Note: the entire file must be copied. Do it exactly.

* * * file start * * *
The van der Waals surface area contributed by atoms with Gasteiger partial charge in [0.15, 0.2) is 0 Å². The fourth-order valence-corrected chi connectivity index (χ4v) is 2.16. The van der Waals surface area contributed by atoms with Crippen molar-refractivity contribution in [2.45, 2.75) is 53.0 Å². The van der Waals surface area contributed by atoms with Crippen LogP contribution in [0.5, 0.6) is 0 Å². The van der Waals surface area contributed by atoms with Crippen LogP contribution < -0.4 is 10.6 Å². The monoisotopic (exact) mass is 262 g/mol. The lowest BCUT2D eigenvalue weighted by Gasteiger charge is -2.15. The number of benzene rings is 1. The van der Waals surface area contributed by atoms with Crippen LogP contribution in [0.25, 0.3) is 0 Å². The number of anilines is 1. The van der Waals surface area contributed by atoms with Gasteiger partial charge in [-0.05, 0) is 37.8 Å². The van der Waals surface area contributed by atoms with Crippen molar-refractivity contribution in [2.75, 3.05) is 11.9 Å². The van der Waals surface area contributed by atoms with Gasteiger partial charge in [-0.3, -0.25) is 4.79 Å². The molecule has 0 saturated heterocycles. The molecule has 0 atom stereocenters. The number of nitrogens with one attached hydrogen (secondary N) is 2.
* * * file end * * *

The van der Waals surface area contributed by atoms with Gasteiger partial charge in [0.15, 0.2) is 0 Å². The fourth-order valence-corrected chi connectivity index (χ4v) is 2.16. The van der Waals surface area contributed by atoms with Crippen molar-refractivity contribution in [2.45, 2.75) is 53.0 Å². The van der Waals surface area contributed by atoms with Crippen LogP contribution in [0.5, 0.6) is 0 Å². The van der Waals surface area contributed by atoms with Crippen LogP contribution < -0.4 is 10.6 Å². The monoisotopic (exact) mass is 262 g/mol. The lowest BCUT2D eigenvalue weighted by Gasteiger charge is -2.15. The number of benzene rings is 1. The van der Waals surface area contributed by atoms with Crippen LogP contribution in [0.25, 0.3) is 0 Å². The number of anilines is 1. The van der Waals surface area contributed by atoms with Gasteiger partial charge in [-0.05, 0) is 37.8 Å². The van der Waals surface area contributed by atoms with Crippen molar-refractivity contribution in [2.75, 3.05) is 11.9 Å². The van der Waals surface area contributed by atoms with Gasteiger partial charge in [-0.3, -0.25) is 4.79 Å². The molecule has 0 saturated heterocycles. The molecule has 0 atom stereocenters. The number of nitrogens with one attached hydrogen (secondary N) is 2.